world of color: Marianne Angeli Rodriguez creates vibrant multicultural art | The last one | Weekly gambit
The joyful and colorful work of the Filipino-American artist Marianne Angeli Rodriguez reflects influences from a life spent growing up around the world.
Rodriguez is a contemporary abstract painter selling large-scale canvas paintings and paper prints at a stylish gallery and studio in downtown Covington. There, she and her husband greet customers, suggest where to place the art in their homes, and offer discounts for framing at a nearby store.
National retailers like Anthropologie and AllModern have collaborated with Rodriguez to sell his pieces after finding out about his work on social media.
Born in the Philippines to parents who worked for the United Nations, Rodriguez spent her formative years in Guatemala, West Africa and England before moving to New Jersey in her second year of high school.
Her vibrant, vibrant colors and eclectic wallpaper-worthy print patterns are a nod to her life experiences – bold brushstrokes inspired by flowers and fruits, folklore, figures and tribal elements . Each piece is a thoughtful blend of cultures that come together in the best possible way.
“I love the crazy patterns, and colors come into play living in all these different countries and enjoying all the different art forms,” Rodriguez said. “My parents collected art and crafts from local artisans from all the places we lived and filled the house. When I lived in Guatemala when I was 12, it was a big [artistic] awakening.”
Rodriguez started painting later in his life. She received her undergraduate degree in anthropology, then studied fashion design at the Fashion Institute of Technology in New York.
“I was finally immersed in an art school environment, and it set my whole soul on fire,” she said.
After graduating from FIT, Rodriguez worked in public relations in New York and volunteered in Kenya, where his parents lived at the time. There she worked with local artisans who took discarded animal horns and bones unusable for the meat industry and incorporated them into jewelry. She then returned the craft to the United States.
It was through jewelry making that Rodriguez had a quintessential introduction to New Orleans. A former classmate encouraged her to come to town, so she started hosting trunk shows in Magazine Street shops and making friends along the way.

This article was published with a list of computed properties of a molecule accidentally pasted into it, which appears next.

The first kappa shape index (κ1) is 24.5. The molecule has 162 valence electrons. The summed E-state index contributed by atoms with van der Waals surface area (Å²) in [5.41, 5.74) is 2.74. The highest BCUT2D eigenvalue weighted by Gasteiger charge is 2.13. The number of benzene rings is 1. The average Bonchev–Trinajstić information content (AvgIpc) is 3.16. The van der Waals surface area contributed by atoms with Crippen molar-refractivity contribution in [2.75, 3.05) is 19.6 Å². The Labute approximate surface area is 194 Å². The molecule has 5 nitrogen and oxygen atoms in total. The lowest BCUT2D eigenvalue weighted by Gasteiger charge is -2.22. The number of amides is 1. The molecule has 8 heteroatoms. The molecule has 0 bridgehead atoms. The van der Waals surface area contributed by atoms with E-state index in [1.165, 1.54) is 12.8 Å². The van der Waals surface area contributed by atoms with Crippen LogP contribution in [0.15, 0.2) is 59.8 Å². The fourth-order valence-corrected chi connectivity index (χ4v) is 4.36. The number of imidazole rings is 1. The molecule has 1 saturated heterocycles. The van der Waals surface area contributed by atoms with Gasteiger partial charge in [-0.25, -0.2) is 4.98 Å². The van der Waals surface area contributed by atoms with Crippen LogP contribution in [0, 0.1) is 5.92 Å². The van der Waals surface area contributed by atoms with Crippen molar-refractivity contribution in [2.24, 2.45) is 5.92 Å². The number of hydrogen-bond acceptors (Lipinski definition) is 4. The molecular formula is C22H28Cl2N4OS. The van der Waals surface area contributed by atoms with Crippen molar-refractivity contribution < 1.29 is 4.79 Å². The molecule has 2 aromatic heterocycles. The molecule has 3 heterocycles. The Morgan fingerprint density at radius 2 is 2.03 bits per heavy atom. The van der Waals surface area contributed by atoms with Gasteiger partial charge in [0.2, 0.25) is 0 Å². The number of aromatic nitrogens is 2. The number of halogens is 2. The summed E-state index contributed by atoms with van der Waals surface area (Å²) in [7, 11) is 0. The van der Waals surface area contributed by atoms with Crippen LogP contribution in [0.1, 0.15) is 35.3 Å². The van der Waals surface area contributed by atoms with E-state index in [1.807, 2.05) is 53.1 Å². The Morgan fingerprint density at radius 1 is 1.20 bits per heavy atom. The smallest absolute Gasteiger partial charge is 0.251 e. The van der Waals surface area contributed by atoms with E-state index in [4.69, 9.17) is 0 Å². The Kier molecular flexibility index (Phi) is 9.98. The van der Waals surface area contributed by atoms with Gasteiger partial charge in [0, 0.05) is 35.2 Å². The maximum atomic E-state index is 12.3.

“Then I met this amazing woman at St. Patrick’s Cathedral, and she organized a trunk exhibit for me at her home on Decatur Street. It was taken care of and so enjoyable, ”Rodriguez said. “It was so shocking how hospitable everyone was, welcoming me with open arms, coming from New York.”
Rodriguez moved to the city in 2011 to Blue Plate Artist Lofts and began selling jewelry and watercolor-printed fashion illustrations in the art market of present-day Marsalis Harmony Park under the Markette brand.
A year later, she took part in the documentary “NOLAbound”, which spotlighted artists in the city after Hurricane Katrina. It was then that she met her husband, Rock Whittington, a musician, who created the soundtrack for the film.
A trip to the Philippines for a friend’s wedding in 2015 prompted her to focus more on painting.
“When I came back I went to an art store and bought a big canvas and some paint and never looked back,” Rodriguez said.
She and her husband moved to Covington where she honed her painting skills, working primarily on 48 inch by 48 inch canvases.
“Painting in an abstract direction and with my use of color is the most liberating way to express an idea that cannot be expressed in words,” she said.
She quickly grew out of her garage art space and moved into a Covington studio owned by acclaimed New Orleans artist James Michalopoulos. She moved into her own gallery and studio nearby on North Columbia Street early last year.
Its inspiration comes from everywhere, from the Philippines – with its different tribes, islands, dialects and headdresses – to New Orleans with its bold and bright festivities.
“You feel that energy and want to meet that energy when creating art,” Rodriguez said. “Longing for a tropical climate is the undercurrent that inspires my approach. Bright and vibrant pigments live on my palette.
His work is on permanent display on the Northshore at St. Tammany Parish Hospital and the Southern Hotel, as well as on the Southshore at the Magnolia Hotel, Nolé and Louis Armstrong International Airport.
This fall, Rodriguez plans to introduce more original works of art in smaller canvases in a collection. Her work can be purchased in her gallery or through her online store – which includes original artwork, prints, hand-painted planters, and even a pandemic-era puzzle.
“It has been a long journey,” Rodriguez said. “I didn’t have a background in fine arts, and at first I didn’t know how the colors blend together. It’s been a process of discovery, but I really love the liberation of working on large scale canvases. It’s a privilege and something I still can’t believe I can do.
The Marianne Angeli Rodriguez The gallery is located at 323 N. Columbia St., Covington. Open from 11 a.m. to 6 p.m. Tuesday to Friday and from 1 p.m. to 5 p.m. on Saturday. Find more on rodriguez.art and on Instagram, @marianneangelirodriguez.